I caught up with “Reading’s best new band” Harroland at their third ever gig, at Readipop in Milford Road in March, and they kindly granted me a very public interview in the car park. It was a freezing cold night, but I was ably assisted with questions by Whitley and Katesgrove aristocracy, music gurus Trevor Absolom and Michael Wyatt, as well as a very pleasant passer-by. When they become big and global in the years to come, you can boast about seeing Harroland early on at Reading venues.
Despite being serious musos with an anxious message, Harroland are a very likeable, friendly bunch to chat with. They are comprised of Michael (guitar, vocals, lyrics) and Kate (keyboard, vocals), Steve (guitar, vocals) and Sam (drums).
[Matthew] What’s the perfect amount of alcohol to have before you perform?
[Steve] Two pints is good; you definitely need a relaxing drink or two.
[Kate] Two G&Ts for me.
Where does the band name come from?
[Kate] The name came out of a brain-storming session. It isn’t connected to anything; it also stuck ‘cos no-one had that name when we Googled it. I think it does reflect our sound somehow.
Have you any family musical lineage ?
[Kate] Yes, both our parents [Michael and Kate are siblings] were once in a band in Egham called Once in a blue moon. They were a bit folky and Fleetwood Mac-like. Our next gig is at our dad’s 60th birthday party.
Funnily enough, although you do sound unique and distinctive, if there is a nod to anyone it could well be Fleetwood Mac.
[Kate] We are definitely influenced by them musically, if not lyrically, but aren’t copying anything and we don’t do covers in our set.
Why are your voices so non-Berkshire?
[Kate] It’s probably because our mum’s from New Zealand.
Oh sorry. I said in my last review that Michael’s voice was mid-Atlantic. Mid-Pacific then! Have you played anywhere so cold?
[Kate] God no!
[Michael] Steve and I live where we practice, in a static mobile home near Caversham golf course and that gets pretty cold.
Where is your drummer?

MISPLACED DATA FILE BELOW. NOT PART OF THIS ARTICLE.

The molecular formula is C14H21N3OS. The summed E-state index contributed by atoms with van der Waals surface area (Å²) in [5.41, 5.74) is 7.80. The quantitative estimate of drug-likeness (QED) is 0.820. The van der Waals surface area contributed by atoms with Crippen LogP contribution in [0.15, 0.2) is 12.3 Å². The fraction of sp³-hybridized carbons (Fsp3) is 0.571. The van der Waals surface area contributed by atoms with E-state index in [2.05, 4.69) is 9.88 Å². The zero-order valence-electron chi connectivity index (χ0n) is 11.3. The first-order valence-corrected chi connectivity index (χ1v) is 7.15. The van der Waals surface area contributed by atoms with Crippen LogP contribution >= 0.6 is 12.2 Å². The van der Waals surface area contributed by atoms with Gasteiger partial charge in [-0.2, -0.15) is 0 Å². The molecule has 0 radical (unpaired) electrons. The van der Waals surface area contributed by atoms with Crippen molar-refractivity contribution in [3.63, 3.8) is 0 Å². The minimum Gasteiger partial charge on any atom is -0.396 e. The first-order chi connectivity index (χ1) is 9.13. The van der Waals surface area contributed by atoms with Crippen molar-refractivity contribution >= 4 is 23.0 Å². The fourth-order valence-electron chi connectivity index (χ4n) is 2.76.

[Michael] He had to leave right away as he is dog-sitting.
How come you are so tight a band?
[Kate] We practice six days a week, although we have our day jobs too.
Why were these tracks on Sound Cloud for 11 months before your first gig?
[Michael] We lost our bass player, who left the band, so we were really trying to hone and perfect our sound and music before we gigged, and that did knock us back.
How many tracks have you got ready to play?
[Kate] We have seven down ready to play and three in preparation at the moment.
What do you think of Steven Siddle’s statement that you are the best new band in Reading?
[Steve] We are flattered and so grateful for his help and encouragement; it means a lot to us. We sent him a recording and he reacted instantly.
What do you want to achieve?
[Kate] To be honest, our goal is just to be able to give up our day jobs! We find working life a bit of a drudge and want to be creative and express ourselves.
Do you ever want an audience to sing your words back at you?
[Michael] That would be odd – we will have to cope with that somehow, if it ever happens!
Do you like lardy cake?
[Passer-by] They are too young for that. My dad ate it every single day.
Your songs seem a bit dark at times What are the central themes?
[Kate] They are pretty dark themes lyrically, if not musically. Our lyrics are about feelings of alienation, mental illness, modern anxiety and paranoia. Also, the soul-destroying stifling drudgery of work.
Who writes the songs?
[Kate] Michael often starts them, but we all do collectively.
Do you own any fridge magnets?
[Kate] No-one in the band has any; sorry!
Harroland are melodic and tuneful, and lyrically they take a principled stand against the vagaries and anxieties of the modern world. Harroland had their song Annie played on BBC Radio Berkshire recently, and they will be appearing at the Readipop festival in July. You can see them at the Purple Turtle on 19 April and Readipop again on 5 May.
Matthew Farrall, the author of this article, died on 20 April 2018.
We are grateful to his family for allowing us to continue to display his work online.